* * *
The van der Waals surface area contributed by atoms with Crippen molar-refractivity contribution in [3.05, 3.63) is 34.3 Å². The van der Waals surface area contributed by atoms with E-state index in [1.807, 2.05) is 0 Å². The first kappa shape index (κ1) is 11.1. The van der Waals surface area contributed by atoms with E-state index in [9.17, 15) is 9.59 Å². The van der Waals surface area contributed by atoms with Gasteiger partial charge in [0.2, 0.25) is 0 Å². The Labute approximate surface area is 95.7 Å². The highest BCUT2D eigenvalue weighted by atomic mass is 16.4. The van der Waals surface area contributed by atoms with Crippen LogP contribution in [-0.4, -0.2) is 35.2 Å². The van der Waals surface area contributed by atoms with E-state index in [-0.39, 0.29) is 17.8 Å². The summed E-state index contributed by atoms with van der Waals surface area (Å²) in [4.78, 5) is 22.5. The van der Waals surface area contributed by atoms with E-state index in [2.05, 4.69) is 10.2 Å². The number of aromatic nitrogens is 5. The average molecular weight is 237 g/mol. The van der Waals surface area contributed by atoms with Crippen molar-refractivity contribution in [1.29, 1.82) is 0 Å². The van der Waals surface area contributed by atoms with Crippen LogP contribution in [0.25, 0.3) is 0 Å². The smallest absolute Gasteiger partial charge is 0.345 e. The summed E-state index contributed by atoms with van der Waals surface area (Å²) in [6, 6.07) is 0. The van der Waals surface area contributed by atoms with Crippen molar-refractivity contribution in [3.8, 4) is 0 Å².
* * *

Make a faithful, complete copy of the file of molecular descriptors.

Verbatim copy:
The van der Waals surface area contributed by atoms with Crippen molar-refractivity contribution in [3.05, 3.63) is 34.3 Å². The van der Waals surface area contributed by atoms with E-state index in [1.807, 2.05) is 0 Å². The first kappa shape index (κ1) is 11.1. The van der Waals surface area contributed by atoms with E-state index in [9.17, 15) is 9.59 Å². The van der Waals surface area contributed by atoms with Gasteiger partial charge in [0.2, 0.25) is 0 Å². The Labute approximate surface area is 95.7 Å². The highest BCUT2D eigenvalue weighted by atomic mass is 16.4. The van der Waals surface area contributed by atoms with Crippen LogP contribution in [-0.4, -0.2) is 35.2 Å². The van der Waals surface area contributed by atoms with E-state index in [-0.39, 0.29) is 17.8 Å². The summed E-state index contributed by atoms with van der Waals surface area (Å²) in [4.78, 5) is 22.5. The van der Waals surface area contributed by atoms with E-state index in [2.05, 4.69) is 10.2 Å². The number of aromatic nitrogens is 5. The average molecular weight is 237 g/mol. The van der Waals surface area contributed by atoms with Crippen molar-refractivity contribution in [1.29, 1.82) is 0 Å². The van der Waals surface area contributed by atoms with Crippen LogP contribution in [0.25, 0.3) is 0 Å². The smallest absolute Gasteiger partial charge is 0.345 e. The summed E-state index contributed by atoms with van der Waals surface area (Å²) in [6, 6.07) is 0. The van der Waals surface area contributed by atoms with Crippen molar-refractivity contribution in [3.8, 4) is 0 Å².